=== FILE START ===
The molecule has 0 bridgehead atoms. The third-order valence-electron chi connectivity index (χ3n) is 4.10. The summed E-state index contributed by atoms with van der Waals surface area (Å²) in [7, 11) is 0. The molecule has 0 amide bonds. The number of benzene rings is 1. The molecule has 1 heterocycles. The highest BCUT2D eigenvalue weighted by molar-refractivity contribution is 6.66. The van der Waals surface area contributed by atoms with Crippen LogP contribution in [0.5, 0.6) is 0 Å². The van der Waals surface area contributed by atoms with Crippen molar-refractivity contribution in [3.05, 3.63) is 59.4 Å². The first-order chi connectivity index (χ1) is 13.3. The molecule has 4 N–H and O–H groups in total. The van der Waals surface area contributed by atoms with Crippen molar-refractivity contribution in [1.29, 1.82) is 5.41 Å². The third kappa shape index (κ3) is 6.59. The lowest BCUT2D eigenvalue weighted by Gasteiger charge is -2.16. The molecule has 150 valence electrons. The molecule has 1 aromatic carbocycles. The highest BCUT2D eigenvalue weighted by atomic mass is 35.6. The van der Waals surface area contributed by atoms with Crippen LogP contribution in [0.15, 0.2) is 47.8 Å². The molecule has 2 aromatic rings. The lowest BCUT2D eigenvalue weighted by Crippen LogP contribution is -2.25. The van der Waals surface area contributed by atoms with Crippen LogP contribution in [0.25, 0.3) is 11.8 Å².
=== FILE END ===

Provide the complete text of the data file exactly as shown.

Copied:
The molecule has 0 bridgehead atoms. The third-order valence-electron chi connectivity index (χ3n) is 4.10. The summed E-state index contributed by atoms with van der Waals surface area (Å²) in [7, 11) is 0. The molecule has 0 amide bonds. The number of benzene rings is 1. The molecule has 1 heterocycles. The highest BCUT2D eigenvalue weighted by molar-refractivity contribution is 6.66. The van der Waals surface area contributed by atoms with Crippen LogP contribution in [0.5, 0.6) is 0 Å². The van der Waals surface area contributed by atoms with Crippen molar-refractivity contribution in [3.05, 3.63) is 59.4 Å². The first-order chi connectivity index (χ1) is 13.3. The molecule has 4 N–H and O–H groups in total. The van der Waals surface area contributed by atoms with Crippen molar-refractivity contribution in [1.29, 1.82) is 5.41 Å². The third kappa shape index (κ3) is 6.59. The lowest BCUT2D eigenvalue weighted by Gasteiger charge is -2.16. The molecule has 150 valence electrons. The molecule has 1 aromatic carbocycles. The highest BCUT2D eigenvalue weighted by atomic mass is 35.6. The van der Waals surface area contributed by atoms with Crippen LogP contribution in [0.15, 0.2) is 47.8 Å². The molecule has 2 aromatic rings. The lowest BCUT2D eigenvalue weighted by Crippen LogP contribution is -2.25. The van der Waals surface area contributed by atoms with Crippen LogP contribution in [0.25, 0.3) is 11.8 Å².